Social media has become an integral part of our daily lives, connecting us with friends, family, and the world at large. It is inevitable for kids and teens in this day and age to ask their parents for permission to use social media (some even use it in secret, as it has become a fundamental tool for communication and socialization among their peers). While it has many benefits such as connection, there are also clear challenges for kids that parents need to be mindful of (e.g., developing a negative self-image), which makes it essential to know how to navigate their social media journey.
4 Tips to Navigate Social Media With Your Child
1 . Adjust your approach based on age
When allowing your child to start using social media, it’s important to consider the appropriate age. Many experts recommend waiting until at least 13 years old, as this is the minimum age requirement for most social media platforms.1
Considering your child’s maturity level is also something important to factor in. Some teens may meet the age requirement, but as a parent, you will have a better judgment of their readiness. It is also recommended to introduce social media in middle school because this allows you to supervise their initial exposure as a condition for the privilege of using social media. Once your teen is in high school, there will be challenges to monitoring their social life.1
Overall, consider your child’s maturity level and readiness to handle the responsibilities of social media use.
2 . Set clear rules and guidelines
Once you have determined that your child is ready to use social media, it’s important to set clear rules and guidelines. Think about what content you find appropriate for them to share.
For instance, consider if you are okay with your child posting selfies or full-body pictures. A great rule that people often forget is to not post locations they frequent if they have a public account, or hold off on posting until your child has left the location.
Decide how much time they are allowed to spend on social media and who they are allowed to interact with. Is following celebrities or strangers okay? If so, which ones? Encourage your child to only follow accounts that make them feel empowered. Go through who they follow periodically and have open conversations about how the content makes them feel.
Setting rules can also look like having access to their passwords and ensuring their accounts are private. Your rules should be as specific as possible to avoid any confusion.
3 . Monitor usage within reason
In conjunction with tip #1, another important aspect of keeping your child safe on social media is using parental controls. Many social media platforms offer built-in parental controls that allow you to monitor your child’s activity and restrict certain features.
For example, you can set limits on the amount of time your child can spend on social media, block certain types of content, and monitor who your child is interacting with. On TikTok, for instance, you can do so by setting up the family pairing function.
Open the TikTok app on your own account and go to the “Me” tab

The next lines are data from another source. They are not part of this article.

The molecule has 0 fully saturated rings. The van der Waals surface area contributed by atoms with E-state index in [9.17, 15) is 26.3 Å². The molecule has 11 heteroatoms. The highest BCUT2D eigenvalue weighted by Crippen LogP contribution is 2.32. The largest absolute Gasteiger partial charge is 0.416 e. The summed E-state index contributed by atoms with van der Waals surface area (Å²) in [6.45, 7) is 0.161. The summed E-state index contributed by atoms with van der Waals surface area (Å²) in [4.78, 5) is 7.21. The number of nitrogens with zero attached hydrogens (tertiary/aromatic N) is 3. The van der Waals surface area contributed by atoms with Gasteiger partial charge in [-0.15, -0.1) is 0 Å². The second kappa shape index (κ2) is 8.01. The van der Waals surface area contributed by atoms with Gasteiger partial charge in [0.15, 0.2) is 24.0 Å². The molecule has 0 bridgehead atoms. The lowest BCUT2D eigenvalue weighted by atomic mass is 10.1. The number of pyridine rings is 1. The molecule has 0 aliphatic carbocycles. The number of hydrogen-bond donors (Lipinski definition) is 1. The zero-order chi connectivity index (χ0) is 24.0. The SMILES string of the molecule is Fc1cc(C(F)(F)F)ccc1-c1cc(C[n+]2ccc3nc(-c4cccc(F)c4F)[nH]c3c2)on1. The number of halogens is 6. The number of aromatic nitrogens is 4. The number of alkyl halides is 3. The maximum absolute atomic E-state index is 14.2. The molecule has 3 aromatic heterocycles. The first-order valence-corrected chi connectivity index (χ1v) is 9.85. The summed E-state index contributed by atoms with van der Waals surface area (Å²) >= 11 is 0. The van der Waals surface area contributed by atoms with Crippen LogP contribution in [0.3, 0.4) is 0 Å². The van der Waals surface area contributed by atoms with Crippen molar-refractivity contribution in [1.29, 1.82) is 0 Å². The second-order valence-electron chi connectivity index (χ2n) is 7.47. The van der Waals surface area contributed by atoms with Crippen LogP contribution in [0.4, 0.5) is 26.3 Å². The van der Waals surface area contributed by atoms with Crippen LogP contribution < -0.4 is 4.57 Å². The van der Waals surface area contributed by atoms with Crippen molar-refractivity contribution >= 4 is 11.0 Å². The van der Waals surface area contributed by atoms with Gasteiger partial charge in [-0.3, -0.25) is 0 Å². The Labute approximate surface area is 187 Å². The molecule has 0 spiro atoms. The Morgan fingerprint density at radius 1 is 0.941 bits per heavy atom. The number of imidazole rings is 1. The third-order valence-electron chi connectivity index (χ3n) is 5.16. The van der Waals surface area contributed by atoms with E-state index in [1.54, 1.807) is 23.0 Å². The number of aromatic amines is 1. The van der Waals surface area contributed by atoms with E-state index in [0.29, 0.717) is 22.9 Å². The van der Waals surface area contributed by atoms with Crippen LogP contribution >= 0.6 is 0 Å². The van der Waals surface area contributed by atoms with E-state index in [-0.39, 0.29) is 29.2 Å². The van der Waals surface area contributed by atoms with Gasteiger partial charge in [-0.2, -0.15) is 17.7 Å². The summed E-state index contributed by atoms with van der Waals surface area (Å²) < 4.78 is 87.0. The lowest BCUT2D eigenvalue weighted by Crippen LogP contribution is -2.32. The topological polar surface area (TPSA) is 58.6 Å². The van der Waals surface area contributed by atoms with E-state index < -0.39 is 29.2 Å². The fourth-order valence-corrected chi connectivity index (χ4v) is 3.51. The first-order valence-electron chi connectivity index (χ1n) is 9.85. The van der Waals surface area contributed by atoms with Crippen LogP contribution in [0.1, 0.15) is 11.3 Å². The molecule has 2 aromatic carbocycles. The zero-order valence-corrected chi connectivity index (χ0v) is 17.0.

- Tap on the three dots in the top right corner and select “Digital Wellbeing”
- Select “Family Pairing” and then “Create a Pairing Code”
- Share the code with your child and have them enter it on their own Tik Tok account
- Your child’s account will not be linked to yours and you will be able to view their activity and set limits on their account
Among other basic controls, you can disable the ability to search for specific keywords, and set up a passcode to restrict the changes to the settings you set on your child’s account.
Additionally, research the available third-party parental control apps like Qustodio, Norton Family, and Kaspersky Safe Kids which enable you to delve deeper into monitoring your child’s social media activity. These apps have functions that allow you to view your child’s browsing history, and monitor texts, calls, and emails on the child’s device.
4. Foster self-esteem outside of social media
Parents should consider their child’s self-image and mental well-being prior to embracing their participation in social media apps. Children who use social media are typically exposed to a constant stream of images of “perfect” bodies, which can lead to feelings of inadequacy and body dissatisfaction.2
Parents can help their children stay mindful of these types of issues. One creative and fun way to do so is by giving them challenges that test their ability to recognize airbrushed or photoshopped images. This can help them understand that the images they see on social media are not always real or attainable, so they should not compare themselves to these unrealistic standards. This can be a conversation to revisit as youth grow older, especially during sensitive periods, such as around the onset of puberty and the beginning of middle and or high school.
Parents should also encourage their children to focus on their unique qualities and strengths rather than comparing themselves to others.
Overall, being proactive is vital in helping your kids and teens navigate social media in a way that supports their mental health. Social media is now a part of daily life, so these conversations are critical. Instead of completely avoiding the topic or prohibiting social media, you can use these tips to guide your child when the time is right.
1Miller, C., (2022). When Are Kids Ready for Social Media? Childmind.org, Child Mind Institute. Retrieved from https://childmind.org/article/when-are-kids-ready-for-social-media/.
2Rounsefell, K, Gibson, S, McLean, S, et al. Social media, body image and food choices in healthy young adults: A mixed methods systematic review. Nutrition & Dietetics. 2020; 77: 19– 40. https://doi.org/10.1111/1747-0080.12581